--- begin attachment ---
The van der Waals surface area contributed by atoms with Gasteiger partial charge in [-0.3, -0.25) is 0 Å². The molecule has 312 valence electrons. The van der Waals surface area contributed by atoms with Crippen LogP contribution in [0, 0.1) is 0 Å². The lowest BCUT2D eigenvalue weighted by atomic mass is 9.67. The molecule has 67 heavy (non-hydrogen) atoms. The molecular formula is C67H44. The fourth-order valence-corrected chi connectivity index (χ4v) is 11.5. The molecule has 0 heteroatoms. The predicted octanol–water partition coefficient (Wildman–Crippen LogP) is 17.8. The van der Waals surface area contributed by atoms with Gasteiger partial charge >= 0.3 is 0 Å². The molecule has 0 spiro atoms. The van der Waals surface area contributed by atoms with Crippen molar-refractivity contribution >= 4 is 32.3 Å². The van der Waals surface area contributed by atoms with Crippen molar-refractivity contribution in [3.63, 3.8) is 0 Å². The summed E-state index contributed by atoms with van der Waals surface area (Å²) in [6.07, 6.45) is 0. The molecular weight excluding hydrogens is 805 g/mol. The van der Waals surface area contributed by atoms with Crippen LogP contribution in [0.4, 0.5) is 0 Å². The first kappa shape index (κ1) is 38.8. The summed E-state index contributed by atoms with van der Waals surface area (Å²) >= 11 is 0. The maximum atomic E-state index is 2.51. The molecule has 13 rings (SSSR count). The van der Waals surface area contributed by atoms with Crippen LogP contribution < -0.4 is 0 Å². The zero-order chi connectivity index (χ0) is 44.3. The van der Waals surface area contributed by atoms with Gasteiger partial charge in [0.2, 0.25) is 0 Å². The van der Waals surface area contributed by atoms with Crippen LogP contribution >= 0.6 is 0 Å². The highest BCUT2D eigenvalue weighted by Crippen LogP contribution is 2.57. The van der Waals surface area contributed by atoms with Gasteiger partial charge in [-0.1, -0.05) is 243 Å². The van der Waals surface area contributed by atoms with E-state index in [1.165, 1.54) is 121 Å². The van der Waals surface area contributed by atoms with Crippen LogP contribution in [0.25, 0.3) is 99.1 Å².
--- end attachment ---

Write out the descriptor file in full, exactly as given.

The van der Waals surface area contributed by atoms with Gasteiger partial charge in [-0.3, -0.25) is 0 Å². The molecule has 312 valence electrons. The van der Waals surface area contributed by atoms with Crippen LogP contribution in [0, 0.1) is 0 Å². The lowest BCUT2D eigenvalue weighted by atomic mass is 9.67. The molecule has 67 heavy (non-hydrogen) atoms. The molecular formula is C67H44. The fourth-order valence-corrected chi connectivity index (χ4v) is 11.5. The molecule has 0 heteroatoms. The predicted octanol–water partition coefficient (Wildman–Crippen LogP) is 17.8. The van der Waals surface area contributed by atoms with Gasteiger partial charge >= 0.3 is 0 Å². The molecule has 0 spiro atoms. The van der Waals surface area contributed by atoms with Crippen molar-refractivity contribution >= 4 is 32.3 Å². The van der Waals surface area contributed by atoms with Crippen molar-refractivity contribution in [3.63, 3.8) is 0 Å². The summed E-state index contributed by atoms with van der Waals surface area (Å²) in [6.07, 6.45) is 0. The molecular weight excluding hydrogens is 805 g/mol. The van der Waals surface area contributed by atoms with Crippen LogP contribution in [0.4, 0.5) is 0 Å². The first kappa shape index (κ1) is 38.8. The summed E-state index contributed by atoms with van der Waals surface area (Å²) >= 11 is 0. The maximum atomic E-state index is 2.51. The molecule has 13 rings (SSSR count). The van der Waals surface area contributed by atoms with Crippen LogP contribution < -0.4 is 0 Å². The zero-order chi connectivity index (χ0) is 44.3. The van der Waals surface area contributed by atoms with Gasteiger partial charge in [0.2, 0.25) is 0 Å². The van der Waals surface area contributed by atoms with Crippen LogP contribution >= 0.6 is 0 Å². The highest BCUT2D eigenvalue weighted by Crippen LogP contribution is 2.57. The van der Waals surface area contributed by atoms with Gasteiger partial charge in [-0.1, -0.05) is 243 Å². The van der Waals surface area contributed by atoms with E-state index in [1.165, 1.54) is 121 Å². The van der Waals surface area contributed by atoms with Crippen LogP contribution in [0.25, 0.3) is 99.1 Å².